Innovation as a catalyst of growth

E-soko is powering rural communities through digital transformation and financial inclusion. Net

Policy makers all over the world are now emphasising on innovation as one of drivers of economic growth in an economy.  Innovation as driver of economic growth already proved its credibility in developed countries and now it’s time for developing countries to follow suit.

Based on general classification two important types of Innovation include product innovation and Process innovation. A product innovation is the introduction of a good or service that is new or has significantly improved characteristics or intended uses. A process innovation refers to the implementation of a new or significantly improved production or delivery method.


Evidence from firm innovation surveys suggest that the firms with a product or process innovation provide competitive advantage to them over their competitors.


Some popular product innovations include mobile phone, ball point pen, laptops etc. Process innovations include additive manufacturing, or 3-d printing. It’s a new way of manufacturing parts by printing them three-dimensionally using fine powder or liquids.


Over past few years new technological innovations are shifting and transforming countries in Africa. Smart young entrepreneurs, developers and programmers have sprung up in innovation hubs, accelerators and incubators centres around the continent to build information and telecom solutions that exploit the continent’s blend of challenges and opportunities.

Each year, the number of technology hubs across Africa is rising and new technology is changing the way all sectors do business. From healthcare to education, agriculture to business, technology has changed it all.


African Union Science, Technology and Innovation Strategy for Africa (STISA) 2024 seeks to accelerate the transition of African countries to innovation-led and knowledge-based economies. In Rwanda, National Research and Innovation Fund was launched to support the implementation of local innovations as well as research for development in the country. Priority sectors for research and innovation included energy clean technology and energy access solutions, smart transport and logistics, e-commerce, agri-tech, digital health, medical and technology devices, inclusive finance tech, and education technology.

According to UNCTAD report, over the past few years Rwanda has emerged as one of Africa’s more innovative economies. “Rwanda’s innovation efforts in promoting high-tech sectors, such as ICTs and life sciences, are commendable. However, their outcomes will only be sustainable if improvements are made to innovation performance in the more mundane but essential activities that form the economic backbone of industry and agriculture,” the report says.

Rwanda is doing a commendable job in boosting innovation but it must encourage the use of technology and innovation in other sectors beyond information and communication to sustain its high economic growth.

Innovations and  Africa

Some important innovations among African countries include mobile phone app innovation called Nappi Daddi helping fathers of young children become more involved in a child’s early care and development.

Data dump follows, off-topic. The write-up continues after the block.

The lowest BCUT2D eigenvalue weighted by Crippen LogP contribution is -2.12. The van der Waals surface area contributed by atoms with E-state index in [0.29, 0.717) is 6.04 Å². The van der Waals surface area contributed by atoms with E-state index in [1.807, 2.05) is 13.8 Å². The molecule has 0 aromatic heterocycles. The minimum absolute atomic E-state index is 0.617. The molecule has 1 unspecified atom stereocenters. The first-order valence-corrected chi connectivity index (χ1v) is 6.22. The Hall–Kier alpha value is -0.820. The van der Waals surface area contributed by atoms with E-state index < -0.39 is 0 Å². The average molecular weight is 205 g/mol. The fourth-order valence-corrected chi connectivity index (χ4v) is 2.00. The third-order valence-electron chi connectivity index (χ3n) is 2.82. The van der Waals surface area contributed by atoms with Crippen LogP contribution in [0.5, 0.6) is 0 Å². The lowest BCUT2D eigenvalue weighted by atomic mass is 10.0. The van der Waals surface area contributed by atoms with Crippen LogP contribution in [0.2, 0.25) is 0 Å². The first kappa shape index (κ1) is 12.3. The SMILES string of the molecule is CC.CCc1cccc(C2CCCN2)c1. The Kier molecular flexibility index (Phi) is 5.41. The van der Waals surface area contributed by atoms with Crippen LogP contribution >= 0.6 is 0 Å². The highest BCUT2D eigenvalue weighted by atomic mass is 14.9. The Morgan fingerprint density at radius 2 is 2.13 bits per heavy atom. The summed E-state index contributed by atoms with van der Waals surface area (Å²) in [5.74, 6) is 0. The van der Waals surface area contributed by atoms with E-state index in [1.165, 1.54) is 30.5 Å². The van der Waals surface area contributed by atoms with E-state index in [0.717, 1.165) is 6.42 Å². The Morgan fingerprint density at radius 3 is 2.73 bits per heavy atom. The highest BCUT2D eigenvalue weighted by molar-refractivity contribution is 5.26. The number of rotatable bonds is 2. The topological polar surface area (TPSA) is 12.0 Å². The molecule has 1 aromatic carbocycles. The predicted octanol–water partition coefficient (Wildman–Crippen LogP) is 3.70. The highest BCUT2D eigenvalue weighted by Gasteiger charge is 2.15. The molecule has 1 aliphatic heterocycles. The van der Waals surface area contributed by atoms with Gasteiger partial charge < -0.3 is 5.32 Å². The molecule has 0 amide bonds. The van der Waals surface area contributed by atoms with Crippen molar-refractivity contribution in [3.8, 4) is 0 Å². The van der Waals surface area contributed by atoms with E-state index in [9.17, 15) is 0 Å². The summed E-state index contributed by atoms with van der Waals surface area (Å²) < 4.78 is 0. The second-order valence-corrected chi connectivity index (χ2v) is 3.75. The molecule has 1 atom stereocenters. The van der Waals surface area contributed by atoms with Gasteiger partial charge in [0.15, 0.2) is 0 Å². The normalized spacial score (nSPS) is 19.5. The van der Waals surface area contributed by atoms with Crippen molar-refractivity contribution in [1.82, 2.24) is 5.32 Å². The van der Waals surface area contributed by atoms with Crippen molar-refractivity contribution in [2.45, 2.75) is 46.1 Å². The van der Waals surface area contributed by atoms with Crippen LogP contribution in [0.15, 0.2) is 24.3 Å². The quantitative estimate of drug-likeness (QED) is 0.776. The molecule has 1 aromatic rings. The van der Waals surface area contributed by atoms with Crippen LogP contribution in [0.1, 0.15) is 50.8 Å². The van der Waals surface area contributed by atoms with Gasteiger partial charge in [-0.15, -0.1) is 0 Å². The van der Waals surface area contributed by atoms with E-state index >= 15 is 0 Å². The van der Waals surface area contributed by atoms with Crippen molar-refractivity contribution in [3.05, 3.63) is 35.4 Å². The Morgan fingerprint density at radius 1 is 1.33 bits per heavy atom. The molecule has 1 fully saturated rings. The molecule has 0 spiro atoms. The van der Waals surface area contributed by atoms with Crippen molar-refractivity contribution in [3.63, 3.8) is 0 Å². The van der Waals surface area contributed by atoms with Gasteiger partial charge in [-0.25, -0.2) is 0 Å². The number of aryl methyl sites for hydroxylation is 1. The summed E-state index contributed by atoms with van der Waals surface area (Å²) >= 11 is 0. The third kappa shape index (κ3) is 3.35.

E-Voucher involving use of electronic vouchers by Zimbabweans cash-strapped small-scale farmers’ access agricultural inputs.

E-Wallet helping Nigerians farmers to receive subsidized electronic vouchers for inputs to their mobile phones allowing them to purchase seeds and fertilizers and other tools related to agriculture from agri-traders.

MLouma app connects Senegal farmers to food purchasers by displaying real-time market prices, products and localizations.

ESoko TradeNet in Ghana allows farmers to collect data and get advice on market prices, weather forecasts, and growing tips to help them increase their yields and profits.

Farmerline uses voice and SMS to collect data, share new farming techniques, and better link smallholder’s farmers to other actors along the agricultural value chain across Ghana.

Mobile AgriBiz of Kinshasa is a mobile app with web and  SMS application that helps farmers decide when and how to plant crops, how to select the best crops for a given location using climate and weather data.

Community Surveillance Project helping fishing communities in Sierra Leone fight against illegal, unreported and unregulated fishing through the use of mobile phones.

M-Pesa, which is financial sector  Kenya based innovation, designed to allow microfinance-loan repayments by phone and reducing interest rates, this mobile phone-based money transfer.

All these innovations have enhanced the efficiency of the economy and actors involved in using them. Most of these are product innovations are linked to enhancing agricultural efficiency.

There is a lot of prospects for innovation in the manufacturing sector including both product and process innovation in African economies. It is high time to concentrate on the combination of product and process innovation to achieve self-sufficiency and efficiency in the manufacturing sector.


There is no doubt that innovations are important but it is important to understand the priority areas where we need innovation. Countries have limited resources and they need to be utilized in right direction to maximize the usage and utility for society.

Policy makers have to prioritize areas which need support for innovation so that strategy will be formulated for financial and technical support needed for the same. Also there is need for formulating innovation base curriculum in critical areas to enhance capacity where there are gaps.

The author is  Kigali based economist and consultant.

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